June 24, 2013

Small Changes for Big Impacts: Wassa Amenfi West Landscape

The importance of landscape approaches within commodity production systems is gaining increasing recognition. While many of these commodities operate at large scales with few landowners, cocoa is still very much a smallholder crop. Earlier this month the World Cocoa Foundation hosted its Partnership Meeting & Roundtable Sessions for the international cocoa community, uniting the private and public sectors in advancing cocoa sustainability. The Landscapes Blog has looked at cocoa sustainability in the past, and specifically in Ghana through a case study of Olam International from the recent Reducing Risk report and a Rainforest Alliance carbon initiative. Today’s post brings us to the western region of Ghana, an area in which cocoa is particularly important, where the International Union for the Conservation of Nature (IUCN) implemented one of its Landscapes and Livelihoods Strategies (LLS) between 2007 and 2011 that elevated the importance of community participation and knowledge exchange.

The Wassa Amenfi West Landscape spans an area of about 120,000 hectares, comprised of a mix of agriculture and forest land uses, with cocoa production playing a major role. Yet, the natural systems (particularly the forests) also faced severe degradation, poverty levels were high in the local communities, and poor land tenure arrangements provided disincentives for better land management. A main barrier for long-term sustainable landscape management was the complexity of this last factor, where customary law governed most non-protected areas and planted trees, while the government imposed control on forest reserves and un-planted trees.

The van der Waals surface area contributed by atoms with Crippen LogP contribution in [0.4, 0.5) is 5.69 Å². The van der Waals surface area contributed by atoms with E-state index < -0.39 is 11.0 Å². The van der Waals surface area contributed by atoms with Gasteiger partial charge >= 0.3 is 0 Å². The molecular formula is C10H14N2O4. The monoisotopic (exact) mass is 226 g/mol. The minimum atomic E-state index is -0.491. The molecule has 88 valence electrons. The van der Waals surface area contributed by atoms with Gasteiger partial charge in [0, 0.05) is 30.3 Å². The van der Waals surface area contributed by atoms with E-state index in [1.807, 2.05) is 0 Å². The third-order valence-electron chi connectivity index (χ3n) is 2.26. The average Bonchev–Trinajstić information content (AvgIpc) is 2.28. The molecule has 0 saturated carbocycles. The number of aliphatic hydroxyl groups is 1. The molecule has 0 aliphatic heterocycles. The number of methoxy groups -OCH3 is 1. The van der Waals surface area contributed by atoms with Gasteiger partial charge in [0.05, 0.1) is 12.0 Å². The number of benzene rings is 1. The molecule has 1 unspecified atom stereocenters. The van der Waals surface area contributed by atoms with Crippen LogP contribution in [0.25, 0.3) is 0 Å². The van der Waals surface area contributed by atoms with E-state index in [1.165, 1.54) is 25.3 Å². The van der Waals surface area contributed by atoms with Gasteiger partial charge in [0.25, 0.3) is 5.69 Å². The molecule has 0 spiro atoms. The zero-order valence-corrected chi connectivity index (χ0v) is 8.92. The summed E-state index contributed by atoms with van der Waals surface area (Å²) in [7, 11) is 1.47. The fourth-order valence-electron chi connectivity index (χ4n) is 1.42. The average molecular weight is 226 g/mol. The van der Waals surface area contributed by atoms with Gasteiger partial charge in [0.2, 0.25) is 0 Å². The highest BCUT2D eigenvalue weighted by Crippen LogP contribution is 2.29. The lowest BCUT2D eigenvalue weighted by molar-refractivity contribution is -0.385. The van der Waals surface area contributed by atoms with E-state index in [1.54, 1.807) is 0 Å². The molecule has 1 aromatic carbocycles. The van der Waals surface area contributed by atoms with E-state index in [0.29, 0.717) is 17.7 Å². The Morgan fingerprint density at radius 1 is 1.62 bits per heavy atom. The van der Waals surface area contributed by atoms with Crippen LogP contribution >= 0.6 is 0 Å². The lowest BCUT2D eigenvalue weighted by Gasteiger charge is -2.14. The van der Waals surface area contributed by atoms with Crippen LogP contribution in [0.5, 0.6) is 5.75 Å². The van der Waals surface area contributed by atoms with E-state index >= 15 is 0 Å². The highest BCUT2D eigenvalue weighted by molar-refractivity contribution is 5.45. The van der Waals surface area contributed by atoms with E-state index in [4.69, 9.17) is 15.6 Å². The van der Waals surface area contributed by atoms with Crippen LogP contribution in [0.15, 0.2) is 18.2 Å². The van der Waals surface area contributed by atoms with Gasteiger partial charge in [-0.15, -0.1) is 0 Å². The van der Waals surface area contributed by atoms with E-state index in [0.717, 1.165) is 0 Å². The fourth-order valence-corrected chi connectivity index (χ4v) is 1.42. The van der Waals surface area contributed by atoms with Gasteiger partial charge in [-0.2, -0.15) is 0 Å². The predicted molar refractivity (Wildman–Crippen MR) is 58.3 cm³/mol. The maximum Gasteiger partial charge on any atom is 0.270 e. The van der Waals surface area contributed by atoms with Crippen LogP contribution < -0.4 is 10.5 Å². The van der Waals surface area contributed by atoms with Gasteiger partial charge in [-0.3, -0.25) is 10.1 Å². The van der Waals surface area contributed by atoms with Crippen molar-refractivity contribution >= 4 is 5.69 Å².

During LLS implementation, multi-stakeholder engagement processes involving local groups and government agencies at multiple scales, and improvements to the local understanding and practice of land and tree tenure, contributed to starting down a more sustainable path. Community tree nurseries to support the landscape restoration efforts, training around non-timber forest products as alternative income sources, and the implementation of a system for registering privately-owned trees all contributed to a stronger sense of enthusiasm from the locals to invest time and resources in better management practices.

Overall, this was a learning process, and helped to develop a better understanding of what a landscape approach meant in this context: institutional arrangements are at the core of how people interact with the land and resources; and those interactions between land uses, the various stakeholders, and external influences are important to consider in identifying solutions.

Read More:
Nyame, S.K., M. Okai, A. Adeleke, and B. Fisher. 2012. Small Changes for Big Impacts: Lessons for Landscapes and Livelihoods from the Wassa Amenfi West Landscape, Ghana. Gland, Switzerland: IUCN.

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